UC Master Gardener Program of Monterey Bay
University of California
UC Master Gardener Program of Monterey Bay

The Plant Doctor

Fusarium and Verticillium Wilts of Tomato

Steve Tjosvold
Environmental Horticulture Farm Advisor
UC Cooperative Extension, Santa Cruz County

Fusarium wilt causes leaves on one branch or one side of the plant to turn yellow. Eventually the entire plant can be affected.
Fusarium wilt causes leaves on one branch or one side of the plant to turn yellow. Eventually the entire plant can be affected.
This is the time of year that tomato plants are bountifully producing fruit-- or sometimes not! Wilt diseases of tomato can dramatically reduce that harvest and sometimes outright kill plants. Fusarium wilt of tomato is caused by the fungus Fusarium oxysporum f. sp. lycopersici. This soil inhabiting fungus only infects tomato. It exists as three types (races) and fortunately many tomato varieties are resistant to the most common one. Disease is accelerated by warm soil. Verticillium wilt of tomato is caused by the fungus Verticillium dahliae. This fungus has a relatively wide host range capable of infecting many garden vegetables and ornamental plants. Fortunately many tomato varieties are resistant to this fungus too. Disease is favored by cool soil and air temperatures.

Verticillium wilt on tomato.  Plants with Verticillium wilt develop a patchy light brown discoloration in the xylem tissue (left).
Verticillium wilt on tomato. Plants with Verticillium wilt develop a patchy light brown discoloration in the xylem tissue (left).
Even in the absence of a susceptible plant, both Fusarium and Verticillium form resistant structures that can survive in the soil for many years. They are spread when infested soil is moved on tools or shoes and sometimes in seed and transplants. In the presence of a susceptible plant, the resistant fungal structures germinate and penetrate the plant's roots either directly or through wounds. Once inside the root, the fungus grows until it reaches the water-conducting cells (xylem) and then spreads upward through the plant. Water flow in the plant becomes restricted and leaves begin to wilt, turn yellow and eventually die. These symptoms often begin on one side or branch of the tomato plant and can eventually spread to other parts of the plant. It is often difficult to distinguish the difference between Fusarium and Verticillium wilts by symptoms alone. To be sure of the diagnosis, the symptomatic portions of the plants can be sent to a plant pathology laboratory where cultures can be made and identification can be verified.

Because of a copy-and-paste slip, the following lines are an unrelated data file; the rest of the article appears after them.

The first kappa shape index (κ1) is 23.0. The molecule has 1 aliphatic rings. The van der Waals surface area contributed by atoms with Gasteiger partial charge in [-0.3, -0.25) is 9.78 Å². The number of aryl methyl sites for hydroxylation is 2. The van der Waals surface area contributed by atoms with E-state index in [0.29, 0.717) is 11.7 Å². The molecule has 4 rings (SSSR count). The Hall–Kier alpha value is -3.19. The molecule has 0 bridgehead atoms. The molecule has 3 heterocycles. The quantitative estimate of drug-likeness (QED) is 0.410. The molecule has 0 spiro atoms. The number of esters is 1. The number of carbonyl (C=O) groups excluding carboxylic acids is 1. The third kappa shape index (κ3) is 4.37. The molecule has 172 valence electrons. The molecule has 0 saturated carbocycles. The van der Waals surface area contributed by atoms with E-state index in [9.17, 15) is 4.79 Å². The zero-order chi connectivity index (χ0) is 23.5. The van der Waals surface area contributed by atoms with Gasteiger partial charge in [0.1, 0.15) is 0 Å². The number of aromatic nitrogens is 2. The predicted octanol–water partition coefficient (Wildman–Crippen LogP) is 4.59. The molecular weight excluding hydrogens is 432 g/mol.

Fusarium wilt on tomato. As with Verticillium wilt, yellowing and necrosis are often the first symptoms expressed on the leaves.
Fusarium wilt on tomato. As with Verticillium wilt, yellowing and necrosis are often the first symptoms expressed on the leaves.
It is important to avoid disease in the first place by planting suitable tomato varieties that are resistant to wilt diseases. Look at plant labels for variety names followed by a “V” (Verticillium wilt) or “F” (Fusarium wilt) that indicate resistance to the corresponding wilt disease. Examples of these varieties are ‘Better Boy’ (VF), or ‘Better Bush’ (VFN). Note that you might see additional letters following the variety name. For example, VFN indicates that the variety also has nematode resistance (that is the “N”). Resistance does not necessarily mean that the variety will be free of disease. Especially in situations where these diseases have occurred in the past, even disease-resistant varieties may encounter some difficulty attaining full growth and production potential. For this reason, it is generally recommended that crops are rotated to avoid planting tomatoes or other members in the tomato family (Solanaceae) for at least 2 years. If suitable, corn could be a good alternate crop for soil infested with Verticillium.

Verticillium wilt on tomato. The first symptoms expressed are often yellowing between the leaf veins followed by necrosis.
Verticillium wilt on tomato. The first symptoms expressed are often yellowing between the leaf veins followed by necrosis.
Reusing garden plots and soil that have had wilt diseases can be problematic. Diseased plants and roots should be completely and carefully removed from the soil. Diseased portions should be bagged so that clinging soil and infected plant parts are not inadvertently moved and dropped in other parts of the garden. Sanitation of infested soil is often difficult and takes time. Soil solarization in coastal climates with a clear plastic tarp may not completely sanitize the soil because the sanitizing heat does not reach deeply enough in the soil to kill the wilt pathogens. Solarization in hot climates usually takes 30 days or more to increase soil temperatures to effective sanitizing temperatures at soil depths where roots will eventually grow. Solarization can be enhanced with biofumigation. Products containing naturally occurring isothiocyanates (broccoli, cabbage, mustard seed meal) are mixed in the soil before the soil is covered with a clear plastic tarp. Fumigant-like chemicals are released that are toxic to pathogens, insects, nematodes and weeds.

Gardeners sometime grow plants in new soil that has been deeply mounded over the infested areas or use potted plants in these areas. Beware if roots grow down or out the bottom of pots into the infested soil. These simple methods are best suited for shallow rooted and short-lived vegetable crops or ornamental annuals. A layer of plastic or other separation might be needed to keep roots in the mounded soil and out of infested soil below. Potted plants could be supported on old wooden crates over infested soil.

For more information, see UC IPM pest notes for Fusarium and Verticillium wilts.

Webmaster Email: drdubbe@gmail.com